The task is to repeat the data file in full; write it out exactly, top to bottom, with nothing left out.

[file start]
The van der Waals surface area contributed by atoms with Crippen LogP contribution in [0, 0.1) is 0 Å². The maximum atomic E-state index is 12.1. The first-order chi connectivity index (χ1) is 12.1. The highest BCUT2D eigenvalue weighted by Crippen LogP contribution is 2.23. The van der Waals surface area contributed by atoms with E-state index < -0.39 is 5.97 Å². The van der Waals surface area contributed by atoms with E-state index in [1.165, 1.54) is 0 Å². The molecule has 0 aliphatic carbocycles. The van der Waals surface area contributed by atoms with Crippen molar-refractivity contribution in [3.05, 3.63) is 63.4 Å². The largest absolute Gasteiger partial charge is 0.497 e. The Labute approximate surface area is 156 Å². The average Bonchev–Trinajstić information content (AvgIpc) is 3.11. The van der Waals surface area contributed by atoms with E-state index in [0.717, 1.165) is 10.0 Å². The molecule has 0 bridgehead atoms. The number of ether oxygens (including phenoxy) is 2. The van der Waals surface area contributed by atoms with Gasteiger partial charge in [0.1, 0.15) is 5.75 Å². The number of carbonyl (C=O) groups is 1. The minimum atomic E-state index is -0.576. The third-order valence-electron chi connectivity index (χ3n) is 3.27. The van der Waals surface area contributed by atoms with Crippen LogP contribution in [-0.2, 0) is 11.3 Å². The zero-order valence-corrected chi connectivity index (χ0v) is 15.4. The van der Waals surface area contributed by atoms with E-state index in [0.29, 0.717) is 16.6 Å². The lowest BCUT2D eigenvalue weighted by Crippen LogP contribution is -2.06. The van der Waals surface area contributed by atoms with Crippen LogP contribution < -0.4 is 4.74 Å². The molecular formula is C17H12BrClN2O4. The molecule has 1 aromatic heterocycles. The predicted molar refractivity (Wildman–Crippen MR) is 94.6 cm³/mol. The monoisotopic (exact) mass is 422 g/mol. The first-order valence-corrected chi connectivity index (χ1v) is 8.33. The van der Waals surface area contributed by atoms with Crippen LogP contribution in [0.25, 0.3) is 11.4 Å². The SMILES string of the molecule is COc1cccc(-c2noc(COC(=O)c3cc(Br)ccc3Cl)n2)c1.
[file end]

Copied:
The van der Waals surface area contributed by atoms with Crippen LogP contribution in [0, 0.1) is 0 Å². The maximum atomic E-state index is 12.1. The first-order chi connectivity index (χ1) is 12.1. The highest BCUT2D eigenvalue weighted by Crippen LogP contribution is 2.23. The van der Waals surface area contributed by atoms with E-state index < -0.39 is 5.97 Å². The van der Waals surface area contributed by atoms with E-state index in [1.165, 1.54) is 0 Å². The molecule has 0 aliphatic carbocycles. The van der Waals surface area contributed by atoms with Crippen molar-refractivity contribution in [3.05, 3.63) is 63.4 Å². The largest absolute Gasteiger partial charge is 0.497 e. The Labute approximate surface area is 156 Å². The average Bonchev–Trinajstić information content (AvgIpc) is 3.11. The van der Waals surface area contributed by atoms with E-state index in [0.717, 1.165) is 10.0 Å². The molecule has 0 bridgehead atoms. The number of ether oxygens (including phenoxy) is 2. The van der Waals surface area contributed by atoms with Gasteiger partial charge in [0.1, 0.15) is 5.75 Å². The number of carbonyl (C=O) groups is 1. The minimum atomic E-state index is -0.576. The third-order valence-electron chi connectivity index (χ3n) is 3.27. The van der Waals surface area contributed by atoms with Crippen LogP contribution in [-0.2, 0) is 11.3 Å². The zero-order valence-corrected chi connectivity index (χ0v) is 15.4. The van der Waals surface area contributed by atoms with E-state index in [0.29, 0.717) is 16.6 Å². The lowest BCUT2D eigenvalue weighted by Crippen LogP contribution is -2.06. The van der Waals surface area contributed by atoms with Crippen LogP contribution < -0.4 is 4.74 Å². The molecular formula is C17H12BrClN2O4. The molecule has 1 aromatic heterocycles. The predicted molar refractivity (Wildman–Crippen MR) is 94.6 cm³/mol. The monoisotopic (exact) mass is 422 g/mol. The first-order valence-corrected chi connectivity index (χ1v) is 8.33. The van der Waals surface area contributed by atoms with Crippen LogP contribution in [0.25, 0.3) is 11.4 Å². The SMILES string of the molecule is COc1cccc(-c2noc(COC(=O)c3cc(Br)ccc3Cl)n2)c1.